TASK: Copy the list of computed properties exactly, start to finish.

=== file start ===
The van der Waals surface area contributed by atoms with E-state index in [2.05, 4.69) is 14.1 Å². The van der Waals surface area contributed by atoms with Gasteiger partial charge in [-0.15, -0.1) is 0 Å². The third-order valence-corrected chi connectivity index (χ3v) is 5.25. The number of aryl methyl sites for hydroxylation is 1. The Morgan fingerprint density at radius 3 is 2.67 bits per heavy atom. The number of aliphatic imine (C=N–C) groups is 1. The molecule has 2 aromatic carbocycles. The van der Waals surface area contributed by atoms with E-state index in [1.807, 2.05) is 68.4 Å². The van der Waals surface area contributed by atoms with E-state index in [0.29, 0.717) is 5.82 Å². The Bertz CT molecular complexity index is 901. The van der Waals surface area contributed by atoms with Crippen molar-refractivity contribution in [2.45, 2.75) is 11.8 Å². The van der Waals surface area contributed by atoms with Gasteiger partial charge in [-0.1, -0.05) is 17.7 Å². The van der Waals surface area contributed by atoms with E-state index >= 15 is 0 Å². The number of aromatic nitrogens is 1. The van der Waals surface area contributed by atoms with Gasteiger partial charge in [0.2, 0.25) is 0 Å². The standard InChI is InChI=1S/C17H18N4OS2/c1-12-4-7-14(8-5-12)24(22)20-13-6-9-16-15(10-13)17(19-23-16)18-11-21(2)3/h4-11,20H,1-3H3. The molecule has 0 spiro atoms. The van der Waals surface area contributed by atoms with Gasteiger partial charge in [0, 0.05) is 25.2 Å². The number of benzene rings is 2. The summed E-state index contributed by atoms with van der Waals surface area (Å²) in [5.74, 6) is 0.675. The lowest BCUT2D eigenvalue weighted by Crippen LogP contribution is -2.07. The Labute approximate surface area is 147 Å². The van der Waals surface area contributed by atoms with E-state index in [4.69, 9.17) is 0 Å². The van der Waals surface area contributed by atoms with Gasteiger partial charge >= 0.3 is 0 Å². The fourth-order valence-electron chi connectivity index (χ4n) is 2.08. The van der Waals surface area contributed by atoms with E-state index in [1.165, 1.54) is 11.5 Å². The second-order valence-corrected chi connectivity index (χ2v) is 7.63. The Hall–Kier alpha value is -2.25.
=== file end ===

The van der Waals surface area contributed by atoms with E-state index in [2.05, 4.69) is 14.1 Å². The van der Waals surface area contributed by atoms with Gasteiger partial charge in [-0.15, -0.1) is 0 Å². The third-order valence-corrected chi connectivity index (χ3v) is 5.25. The number of aryl methyl sites for hydroxylation is 1. The Morgan fingerprint density at radius 3 is 2.67 bits per heavy atom. The number of aliphatic imine (C=N–C) groups is 1. The molecule has 2 aromatic carbocycles. The van der Waals surface area contributed by atoms with E-state index in [1.807, 2.05) is 68.4 Å². The van der Waals surface area contributed by atoms with E-state index in [0.29, 0.717) is 5.82 Å². The Bertz CT molecular complexity index is 901. The van der Waals surface area contributed by atoms with Crippen molar-refractivity contribution in [2.45, 2.75) is 11.8 Å². The van der Waals surface area contributed by atoms with Gasteiger partial charge in [-0.1, -0.05) is 17.7 Å². The van der Waals surface area contributed by atoms with E-state index >= 15 is 0 Å². The number of aromatic nitrogens is 1. The van der Waals surface area contributed by atoms with Gasteiger partial charge in [0.2, 0.25) is 0 Å². The standard InChI is InChI=1S/C17H18N4OS2/c1-12-4-7-14(8-5-12)24(22)20-13-6-9-16-15(10-13)17(19-23-16)18-11-21(2)3/h4-11,20H,1-3H3. The molecule has 0 spiro atoms. The van der Waals surface area contributed by atoms with Gasteiger partial charge in [0, 0.05) is 25.2 Å². The number of benzene rings is 2. The summed E-state index contributed by atoms with van der Waals surface area (Å²) in [5.74, 6) is 0.675. The lowest BCUT2D eigenvalue weighted by Crippen LogP contribution is -2.07. The Labute approximate surface area is 147 Å². The van der Waals surface area contributed by atoms with E-state index in [4.69, 9.17) is 0 Å². The van der Waals surface area contributed by atoms with Gasteiger partial charge >= 0.3 is 0 Å². The fourth-order valence-electron chi connectivity index (χ4n) is 2.08. The van der Waals surface area contributed by atoms with E-state index in [1.165, 1.54) is 11.5 Å². The second-order valence-corrected chi connectivity index (χ2v) is 7.63. The Hall–Kier alpha value is -2.25.